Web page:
YELLIN: So here's what you need to know about Eric Schneiderman.
He has been one of a handful of state attorneys general who has been a reluctant holdout on a deal that the Department of Justice is trying to cut with some of the big banks over bad mortgages. And these attorneys general have not liked the way -- this handful has not liked the way this deal is going.
And Schneiderman has been one of the folks saying, I'm not willing to sign on if you're going in that direction. So either he's cut a political deal with the administration and he will soon sign on to this thing in exchange for this high-profile political appointment, or he and the administration are about to be in a very awkward political position if he abstains.
And we just won't know until this deal is announced, Anderson. But what Schneiderman's fans say is that he's actually using the government so that he can get access to the tools, investigative tools at the IRS and the SEC to go after more banks in his state in New York, which he gets access to through this new posting. So we just have to wait a little bit longer to see how it plays out.
COOPER: All right, Jessica, Jessica Yellin, I appreciate the reporting tonight, traveling with the president.
Comedian and political commentator Bill Maher isn't one to mince words usually. His new special is called Crazy Stupid Politics," Bill Maher live from Silicon Valley. It's going to be shown live on Yahoo! on February 23. He's got plenty to say obviously about the Republican field, but he's a self-described liberal, doesn't shy away from criticizing President Obama either. I talked to the host of HBO's "Real Time" earlier today.
COOPER: So, Bill, when you heard the president announce in the State of the Union last night that his administration is now going after the banks who were neck-deep in the mortgage crisis, is that, do you think, a decisive move, or just too little, too late, election- year appeasing? What do you think?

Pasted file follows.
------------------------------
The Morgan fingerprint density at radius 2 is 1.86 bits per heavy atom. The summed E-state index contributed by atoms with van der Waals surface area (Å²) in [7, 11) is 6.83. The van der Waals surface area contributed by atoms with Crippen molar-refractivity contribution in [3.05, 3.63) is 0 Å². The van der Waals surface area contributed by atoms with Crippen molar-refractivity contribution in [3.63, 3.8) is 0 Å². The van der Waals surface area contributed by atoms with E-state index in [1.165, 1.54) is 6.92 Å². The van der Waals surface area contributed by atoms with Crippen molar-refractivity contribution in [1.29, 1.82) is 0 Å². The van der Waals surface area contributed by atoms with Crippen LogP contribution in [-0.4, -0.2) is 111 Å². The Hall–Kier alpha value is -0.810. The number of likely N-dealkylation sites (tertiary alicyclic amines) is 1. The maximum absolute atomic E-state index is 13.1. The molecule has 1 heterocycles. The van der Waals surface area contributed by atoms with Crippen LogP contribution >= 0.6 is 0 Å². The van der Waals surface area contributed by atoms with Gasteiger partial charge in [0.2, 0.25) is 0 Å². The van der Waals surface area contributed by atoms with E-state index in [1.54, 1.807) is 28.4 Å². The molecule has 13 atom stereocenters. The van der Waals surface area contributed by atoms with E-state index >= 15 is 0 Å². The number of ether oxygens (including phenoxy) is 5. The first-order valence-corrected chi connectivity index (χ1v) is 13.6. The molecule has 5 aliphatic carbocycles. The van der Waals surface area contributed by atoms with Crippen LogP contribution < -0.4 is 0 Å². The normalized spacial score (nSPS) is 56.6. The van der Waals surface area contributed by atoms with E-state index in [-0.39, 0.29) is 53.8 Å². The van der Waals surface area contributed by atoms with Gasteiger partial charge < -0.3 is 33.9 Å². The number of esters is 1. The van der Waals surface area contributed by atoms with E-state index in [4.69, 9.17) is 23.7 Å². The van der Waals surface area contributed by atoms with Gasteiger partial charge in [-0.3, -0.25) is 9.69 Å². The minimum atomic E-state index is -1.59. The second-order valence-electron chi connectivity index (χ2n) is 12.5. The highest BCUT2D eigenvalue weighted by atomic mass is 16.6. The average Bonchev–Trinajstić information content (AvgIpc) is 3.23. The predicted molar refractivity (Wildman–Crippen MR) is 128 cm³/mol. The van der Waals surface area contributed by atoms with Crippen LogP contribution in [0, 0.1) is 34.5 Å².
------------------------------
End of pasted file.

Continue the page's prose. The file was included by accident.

BILL MAHER, HOST, "REAL TIME WITH BILL MAHER": I think it was a breath of fresh air to find some reality on my television.
I mean, I have been doing nothing as most people have for the last many months but watching Republicans debate each other inside this bubble of irreality they live in.
So, to finally see somebody talking facts, yes, I mean, maybe it is a little too late, but at least we're living in a world, unlike the one where Mitch Daniels was portraying, where it's not haves and have- nots. It's haves and soon-to-be-haves, you know, this fantasyland, the carrot they're always holding in front of people.
At least Obama is living in the world of reality would be my answer.
COOPER: You have said, though, in the past, in the recent past, that you have been terribly disappointed with him. And I think you at one point said the magic is gone with Obama. Do you still feel that?
MAHER: Well, you know, this is what us liberals do. We carp and complain and we lose a little perspective sometimes.
Yes, there are ways in which Obama has been disappointing. But he always seems to come up in the bottom of the ninth and hit it out of the park, like I thought he did last night, and the debate. And, of course, nothing focuses the mind so much as seeing Republicans.